January 23, 2013
Median weekly earnings of the nation's 103.8 million full-time wage and salary workers were $775 in the fourth quarter of 2012 (not seasonally adjusted), 1.4 percent higher than a year earlier, compared with a gain of 1.9 percent in the Consumer Price Index for All Urban Consumers (CPI-U) over the same period.
Black or African American
Hispanic or Latino
Women who usually worked full time had median weekly earnings of $692, or 79.1 percent of the $875 median for men. The female-to-male earnings ratio varied by race and ethnicity. White women earned 79.6 percent as much as their male counterparts, compared with black (87.4 percent), Hispanic (86.6 percent), and Asian women (71.6 percent).
Among the major race and ethnicity groups, median weekly earnings for black men working at full-time jobs were $680 per week, or 76.0 percent of the median for white men ($895). The difference was less among women, as black women's median earnings ($594) were 83.4 percent of those for white women ($712). Overall, median earnings of Hispanics who worked full time ($571) were lower than those of blacks ($615), whites ($802), and Asians ($910).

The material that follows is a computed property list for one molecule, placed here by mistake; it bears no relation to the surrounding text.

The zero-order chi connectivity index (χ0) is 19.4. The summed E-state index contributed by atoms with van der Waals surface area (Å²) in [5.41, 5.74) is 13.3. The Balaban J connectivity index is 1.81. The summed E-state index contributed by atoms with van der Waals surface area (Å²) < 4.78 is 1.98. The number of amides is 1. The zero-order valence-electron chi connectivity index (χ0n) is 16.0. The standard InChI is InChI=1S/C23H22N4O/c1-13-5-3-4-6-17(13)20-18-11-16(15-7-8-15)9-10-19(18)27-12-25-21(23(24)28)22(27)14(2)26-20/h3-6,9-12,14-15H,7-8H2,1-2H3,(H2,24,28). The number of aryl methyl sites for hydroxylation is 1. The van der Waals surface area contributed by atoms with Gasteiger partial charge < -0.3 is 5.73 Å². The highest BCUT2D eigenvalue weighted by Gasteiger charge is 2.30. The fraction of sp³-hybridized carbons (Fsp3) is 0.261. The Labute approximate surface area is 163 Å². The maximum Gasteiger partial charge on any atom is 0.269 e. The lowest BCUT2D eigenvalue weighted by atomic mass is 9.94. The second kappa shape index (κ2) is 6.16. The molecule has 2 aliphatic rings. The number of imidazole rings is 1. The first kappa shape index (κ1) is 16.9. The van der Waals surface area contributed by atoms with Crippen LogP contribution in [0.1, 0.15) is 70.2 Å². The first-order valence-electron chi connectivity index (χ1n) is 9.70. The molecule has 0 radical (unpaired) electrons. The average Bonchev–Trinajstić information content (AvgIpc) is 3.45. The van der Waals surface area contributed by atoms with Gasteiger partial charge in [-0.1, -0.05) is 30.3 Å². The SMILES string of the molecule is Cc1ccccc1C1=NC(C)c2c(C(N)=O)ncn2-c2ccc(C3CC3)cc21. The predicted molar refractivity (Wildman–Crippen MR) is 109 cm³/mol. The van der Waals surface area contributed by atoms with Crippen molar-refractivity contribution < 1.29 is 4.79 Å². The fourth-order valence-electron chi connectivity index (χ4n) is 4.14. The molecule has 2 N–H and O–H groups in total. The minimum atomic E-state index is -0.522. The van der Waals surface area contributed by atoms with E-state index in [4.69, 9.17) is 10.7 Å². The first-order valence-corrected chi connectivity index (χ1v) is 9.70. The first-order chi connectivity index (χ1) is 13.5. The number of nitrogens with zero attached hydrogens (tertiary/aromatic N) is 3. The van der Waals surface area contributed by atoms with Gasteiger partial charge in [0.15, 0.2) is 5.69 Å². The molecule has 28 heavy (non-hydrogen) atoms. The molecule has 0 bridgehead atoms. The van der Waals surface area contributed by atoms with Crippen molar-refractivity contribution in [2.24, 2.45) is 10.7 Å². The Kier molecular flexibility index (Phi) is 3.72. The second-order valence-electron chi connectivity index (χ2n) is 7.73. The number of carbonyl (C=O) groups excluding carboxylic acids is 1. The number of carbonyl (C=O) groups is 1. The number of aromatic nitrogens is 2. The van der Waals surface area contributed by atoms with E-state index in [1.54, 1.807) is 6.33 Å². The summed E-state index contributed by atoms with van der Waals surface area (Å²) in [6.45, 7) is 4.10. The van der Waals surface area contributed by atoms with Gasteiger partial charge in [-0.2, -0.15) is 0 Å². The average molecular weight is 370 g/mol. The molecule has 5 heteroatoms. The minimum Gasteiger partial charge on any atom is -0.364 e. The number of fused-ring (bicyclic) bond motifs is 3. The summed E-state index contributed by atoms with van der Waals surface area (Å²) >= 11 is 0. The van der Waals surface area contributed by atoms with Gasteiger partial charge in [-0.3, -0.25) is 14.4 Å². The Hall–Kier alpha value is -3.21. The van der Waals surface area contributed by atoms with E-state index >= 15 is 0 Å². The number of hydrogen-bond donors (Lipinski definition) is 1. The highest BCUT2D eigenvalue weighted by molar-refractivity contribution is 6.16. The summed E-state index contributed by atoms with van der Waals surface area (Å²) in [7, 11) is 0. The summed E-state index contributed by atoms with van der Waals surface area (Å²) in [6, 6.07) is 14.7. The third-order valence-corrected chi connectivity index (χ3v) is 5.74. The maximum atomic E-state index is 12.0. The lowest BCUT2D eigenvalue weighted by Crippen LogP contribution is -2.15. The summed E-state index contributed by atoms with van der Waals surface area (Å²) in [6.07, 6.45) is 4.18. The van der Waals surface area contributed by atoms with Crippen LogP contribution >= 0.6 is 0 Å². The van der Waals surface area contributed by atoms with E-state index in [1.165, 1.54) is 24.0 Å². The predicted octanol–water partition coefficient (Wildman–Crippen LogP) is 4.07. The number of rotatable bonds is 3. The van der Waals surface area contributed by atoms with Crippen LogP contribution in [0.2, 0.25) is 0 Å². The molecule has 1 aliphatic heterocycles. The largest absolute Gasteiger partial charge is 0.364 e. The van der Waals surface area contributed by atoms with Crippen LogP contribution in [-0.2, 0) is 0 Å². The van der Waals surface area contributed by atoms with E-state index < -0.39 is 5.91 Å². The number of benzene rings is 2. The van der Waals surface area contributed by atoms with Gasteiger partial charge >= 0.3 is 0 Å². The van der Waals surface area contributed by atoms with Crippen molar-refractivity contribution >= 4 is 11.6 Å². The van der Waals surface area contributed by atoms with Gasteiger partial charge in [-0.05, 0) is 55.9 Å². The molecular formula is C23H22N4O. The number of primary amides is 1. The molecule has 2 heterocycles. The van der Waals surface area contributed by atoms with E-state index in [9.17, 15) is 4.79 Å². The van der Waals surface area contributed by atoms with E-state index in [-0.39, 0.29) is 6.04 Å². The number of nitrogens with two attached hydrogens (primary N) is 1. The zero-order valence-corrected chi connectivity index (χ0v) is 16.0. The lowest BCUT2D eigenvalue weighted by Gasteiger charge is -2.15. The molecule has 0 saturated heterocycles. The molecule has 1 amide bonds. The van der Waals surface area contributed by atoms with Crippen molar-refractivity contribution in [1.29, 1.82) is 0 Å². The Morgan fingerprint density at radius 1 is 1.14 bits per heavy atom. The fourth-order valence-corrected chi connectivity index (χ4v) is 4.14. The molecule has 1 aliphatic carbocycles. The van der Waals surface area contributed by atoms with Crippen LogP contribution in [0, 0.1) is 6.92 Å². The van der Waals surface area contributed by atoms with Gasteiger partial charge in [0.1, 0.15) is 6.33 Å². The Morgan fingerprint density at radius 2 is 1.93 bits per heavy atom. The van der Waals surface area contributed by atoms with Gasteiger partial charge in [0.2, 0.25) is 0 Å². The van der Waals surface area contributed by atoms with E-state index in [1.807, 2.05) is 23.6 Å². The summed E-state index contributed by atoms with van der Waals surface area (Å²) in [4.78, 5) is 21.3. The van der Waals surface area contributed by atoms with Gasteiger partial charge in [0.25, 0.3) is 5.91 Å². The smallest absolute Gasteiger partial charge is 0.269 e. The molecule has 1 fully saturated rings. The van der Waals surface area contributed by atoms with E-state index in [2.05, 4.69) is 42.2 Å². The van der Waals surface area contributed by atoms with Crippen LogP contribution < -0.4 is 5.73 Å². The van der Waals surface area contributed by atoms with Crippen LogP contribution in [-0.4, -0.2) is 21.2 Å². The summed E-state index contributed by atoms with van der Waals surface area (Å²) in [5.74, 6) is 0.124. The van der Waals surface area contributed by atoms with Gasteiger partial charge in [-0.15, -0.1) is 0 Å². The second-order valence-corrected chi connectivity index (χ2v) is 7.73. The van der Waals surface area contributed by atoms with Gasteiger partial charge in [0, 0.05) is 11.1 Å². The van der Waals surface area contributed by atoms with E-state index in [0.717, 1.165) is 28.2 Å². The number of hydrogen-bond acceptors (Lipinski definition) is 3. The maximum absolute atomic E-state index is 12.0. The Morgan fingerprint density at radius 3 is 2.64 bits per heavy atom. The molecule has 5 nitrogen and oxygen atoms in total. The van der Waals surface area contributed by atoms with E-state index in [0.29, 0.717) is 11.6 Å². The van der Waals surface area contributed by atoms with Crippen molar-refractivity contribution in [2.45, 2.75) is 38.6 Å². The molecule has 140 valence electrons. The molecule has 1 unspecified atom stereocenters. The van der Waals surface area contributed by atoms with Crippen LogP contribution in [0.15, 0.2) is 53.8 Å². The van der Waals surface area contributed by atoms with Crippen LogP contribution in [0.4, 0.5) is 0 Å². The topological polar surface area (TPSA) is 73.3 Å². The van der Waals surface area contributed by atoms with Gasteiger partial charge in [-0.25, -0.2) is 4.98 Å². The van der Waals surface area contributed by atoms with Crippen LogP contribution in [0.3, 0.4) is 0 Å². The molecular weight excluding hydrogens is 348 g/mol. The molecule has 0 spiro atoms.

These earnings data are produced by the Current Population Survey. For more information, see "Usual Weekly Earnings of Wage and Salary Workers — Fourth Quarter 2012" (HTML) (PDF), news release USDL-13-0060. Full-time workers are those who usually work 35 hours or more per week at their sole or principal job. Persons whose ethnicity is identified as Hispanic or Latino may be of any race.
Bureau of Labor Statistics, U.S. Department of Labor, The Economics Daily, Median weekly earnings, fourth quarter 2012 on the Internet at http://www.bls.gov/opub/ted/2013/ted_20130123.htm (visited November 30, 2015).
Fifty years of looking at changes in peoples lives
Longitudinal surveys help us understand long-term changes, such as how events that happened when a person was in high school affect labor market success as an adult.